Civil Society, Headlines, Latin America & the Caribbean

Q&A: "When There’s Corruption, All Votes Are Not Equal"

Daniela Estrada interviews ANDREA SANHUEZA, Chilean activist

SANTIAGO, Oct 13 2008 (IPS) - "In Chile, like in other countries, there is very little transparency when it comes to political funding," Andrea Sanhueza, executive director of the Chilean non-governmental organisation Corporación Participa, said in an interview ahead of the Oct. 26 municipal elections.

Andrea Sanhueza Credit: Courtesy of Corporación Participa

Andrea Sanhueza Credit: Courtesy of Corporación Participa

Corporación Participa launched a novel initiative in August aimed at finding out who was financing the campaigns of the candidates running in the municipal elections in two of the country’s northern regions, Arica-Parinacota and Coquimbo.

The initiative consists of asking candidates to the city council and different local, national and multinational companies to sign "Integrity Pacts".

The idea is that the candidates who sign the Pacts will voluntarily disclose, prior to the elections, the names of the companies that contributed to their campaign and how much they contributed. Companies, for their part, would indicate whose campaigns they were funding.

But "we haven’t had much luck," Sanhueza, a social worker with a master’s degree in human settlements and environmental studies, told IPS. "The candidates and companies schedule meetings, only to cancel them; they say it could be a good idea, but they don’t follow through."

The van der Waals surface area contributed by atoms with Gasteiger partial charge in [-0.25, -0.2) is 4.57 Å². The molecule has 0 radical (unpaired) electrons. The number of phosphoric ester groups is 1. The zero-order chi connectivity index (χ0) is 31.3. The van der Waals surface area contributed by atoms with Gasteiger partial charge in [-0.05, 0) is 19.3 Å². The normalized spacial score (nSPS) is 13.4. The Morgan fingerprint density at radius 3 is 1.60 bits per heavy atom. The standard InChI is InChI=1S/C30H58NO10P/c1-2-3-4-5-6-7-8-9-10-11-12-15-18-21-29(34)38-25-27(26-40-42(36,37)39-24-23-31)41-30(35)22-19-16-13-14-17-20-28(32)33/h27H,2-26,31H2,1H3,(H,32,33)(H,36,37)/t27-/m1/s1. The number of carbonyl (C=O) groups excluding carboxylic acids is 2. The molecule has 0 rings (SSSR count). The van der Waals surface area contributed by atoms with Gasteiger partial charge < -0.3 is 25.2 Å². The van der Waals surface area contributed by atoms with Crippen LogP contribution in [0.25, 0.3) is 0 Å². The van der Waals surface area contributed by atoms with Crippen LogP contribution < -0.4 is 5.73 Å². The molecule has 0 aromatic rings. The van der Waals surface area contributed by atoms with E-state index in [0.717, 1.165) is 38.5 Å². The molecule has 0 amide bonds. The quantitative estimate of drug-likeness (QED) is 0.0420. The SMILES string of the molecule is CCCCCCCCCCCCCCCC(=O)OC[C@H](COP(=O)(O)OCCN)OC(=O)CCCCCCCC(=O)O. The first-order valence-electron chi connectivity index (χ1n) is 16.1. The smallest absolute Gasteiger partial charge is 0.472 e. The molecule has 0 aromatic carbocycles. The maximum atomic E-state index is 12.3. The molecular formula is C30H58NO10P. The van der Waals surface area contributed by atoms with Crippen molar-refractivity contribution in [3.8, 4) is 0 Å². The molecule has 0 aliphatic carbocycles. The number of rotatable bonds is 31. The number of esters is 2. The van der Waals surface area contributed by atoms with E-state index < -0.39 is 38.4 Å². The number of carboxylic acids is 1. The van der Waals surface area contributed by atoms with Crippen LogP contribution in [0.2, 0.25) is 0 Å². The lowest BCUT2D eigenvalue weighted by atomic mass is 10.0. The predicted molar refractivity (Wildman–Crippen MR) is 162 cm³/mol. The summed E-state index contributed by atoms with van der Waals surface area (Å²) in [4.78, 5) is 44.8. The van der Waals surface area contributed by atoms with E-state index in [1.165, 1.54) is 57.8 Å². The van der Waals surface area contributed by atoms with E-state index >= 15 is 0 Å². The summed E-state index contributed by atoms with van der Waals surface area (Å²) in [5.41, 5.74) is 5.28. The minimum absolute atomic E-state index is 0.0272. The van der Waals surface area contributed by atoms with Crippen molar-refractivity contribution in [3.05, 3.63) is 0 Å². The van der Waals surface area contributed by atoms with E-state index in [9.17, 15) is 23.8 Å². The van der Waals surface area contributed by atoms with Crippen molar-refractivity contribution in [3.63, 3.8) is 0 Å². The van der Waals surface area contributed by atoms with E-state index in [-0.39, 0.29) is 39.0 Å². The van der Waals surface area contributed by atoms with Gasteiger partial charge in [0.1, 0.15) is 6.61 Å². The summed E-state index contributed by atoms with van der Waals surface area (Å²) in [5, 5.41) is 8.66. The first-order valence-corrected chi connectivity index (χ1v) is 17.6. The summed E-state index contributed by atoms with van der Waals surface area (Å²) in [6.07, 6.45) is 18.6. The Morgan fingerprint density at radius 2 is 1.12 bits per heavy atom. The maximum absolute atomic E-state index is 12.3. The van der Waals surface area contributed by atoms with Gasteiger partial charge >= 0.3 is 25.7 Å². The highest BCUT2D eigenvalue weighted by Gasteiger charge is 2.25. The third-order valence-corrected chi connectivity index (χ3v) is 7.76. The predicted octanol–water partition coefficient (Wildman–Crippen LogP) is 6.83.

"We probably won’t be able to secure any pacts with companies, but we’re confident we will with several candidates, who have so far given us their word," said Sanhueza, who also coordinates the work of Corporación Participa in the Inter-American Democracy Network and The Access Initiative.

Sanhueza calls the law that imposes transparency, limits and controls on campaign spending "weak." The law – in force since the 2004 municipal elections – establishes that the state has an obligation to provide funding for campaigns, and divides private donations into three categories: anonymous, reserved, and public.

Anonymous donations are the smallest contributions, which the candidate is required to disclose to the Electoral Service (Servel), but without having to specify their origin. Reserved donations are medium-sized contributions made by private parties without making themselves known to the recipient candidates. Public donations are the only contributions that are individualised, and they correspond to the largest sums that can be contributed.

"Candidates render accounts 30 days after the election. Servel takes 30 days, which can be extended for another 60 days, to review their accounts. Only then – 90 days after the elections – can constituents learn what public donations their candidates received," Sanhueza notes.

IPS: How was the idea for the Integrity Pacts born? ANDREA SANHUEZA: The idea arose because in Chile, like in other countries, there is very little transparency when it comes to political funding. When I say little transparency, I mean highly limited access to information.

There is no timely, easy-to-access, or straightforward information available. If tomorrow you want to find out who donated what to any given candidate, it’s going to cost you a lot and you’re going to learn very little.

It’s important to have transparency in this area to prevent illegal acts, like making donations to a candidate with the intention of later obtaining something in return, a favour such as a position, contract, legislative amendment or law. That’s called corruption.